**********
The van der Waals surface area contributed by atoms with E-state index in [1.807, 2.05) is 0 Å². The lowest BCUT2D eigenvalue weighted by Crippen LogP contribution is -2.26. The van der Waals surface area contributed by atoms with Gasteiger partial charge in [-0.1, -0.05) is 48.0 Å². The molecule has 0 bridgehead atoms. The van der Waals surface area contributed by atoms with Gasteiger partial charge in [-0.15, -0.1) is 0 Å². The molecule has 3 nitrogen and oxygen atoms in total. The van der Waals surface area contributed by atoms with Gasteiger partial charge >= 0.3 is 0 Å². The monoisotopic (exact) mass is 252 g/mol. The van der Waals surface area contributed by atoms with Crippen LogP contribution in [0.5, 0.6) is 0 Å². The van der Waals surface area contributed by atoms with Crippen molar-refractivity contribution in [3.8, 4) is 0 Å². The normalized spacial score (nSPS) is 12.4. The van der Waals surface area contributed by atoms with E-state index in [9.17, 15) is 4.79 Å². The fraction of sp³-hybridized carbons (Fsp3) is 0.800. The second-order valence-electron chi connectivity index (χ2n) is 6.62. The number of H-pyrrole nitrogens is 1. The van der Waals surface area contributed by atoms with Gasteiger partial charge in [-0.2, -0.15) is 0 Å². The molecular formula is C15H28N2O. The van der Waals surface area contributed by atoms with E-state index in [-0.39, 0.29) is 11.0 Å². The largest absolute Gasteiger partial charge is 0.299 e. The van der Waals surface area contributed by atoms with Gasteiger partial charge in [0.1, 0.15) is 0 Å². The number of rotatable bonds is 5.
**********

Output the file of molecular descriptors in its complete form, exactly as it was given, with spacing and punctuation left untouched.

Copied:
The van der Waals surface area contributed by atoms with E-state index in [1.807, 2.05) is 0 Å². The lowest BCUT2D eigenvalue weighted by Crippen LogP contribution is -2.26. The van der Waals surface area contributed by atoms with Gasteiger partial charge in [-0.1, -0.05) is 48.0 Å². The molecule has 0 bridgehead atoms. The van der Waals surface area contributed by atoms with Gasteiger partial charge in [-0.15, -0.1) is 0 Å². The molecule has 3 nitrogen and oxygen atoms in total. The van der Waals surface area contributed by atoms with Gasteiger partial charge >= 0.3 is 0 Å². The monoisotopic (exact) mass is 252 g/mol. The van der Waals surface area contributed by atoms with Crippen LogP contribution in [0.5, 0.6) is 0 Å². The van der Waals surface area contributed by atoms with Crippen molar-refractivity contribution in [3.8, 4) is 0 Å². The normalized spacial score (nSPS) is 12.4. The van der Waals surface area contributed by atoms with E-state index in [9.17, 15) is 4.79 Å². The fraction of sp³-hybridized carbons (Fsp3) is 0.800. The second-order valence-electron chi connectivity index (χ2n) is 6.62. The number of H-pyrrole nitrogens is 1. The van der Waals surface area contributed by atoms with Gasteiger partial charge in [-0.2, -0.15) is 0 Å². The molecular formula is C15H28N2O. The van der Waals surface area contributed by atoms with E-state index in [-0.39, 0.29) is 11.0 Å². The largest absolute Gasteiger partial charge is 0.299 e. The van der Waals surface area contributed by atoms with Gasteiger partial charge in [0.1, 0.15) is 0 Å². The number of rotatable bonds is 5.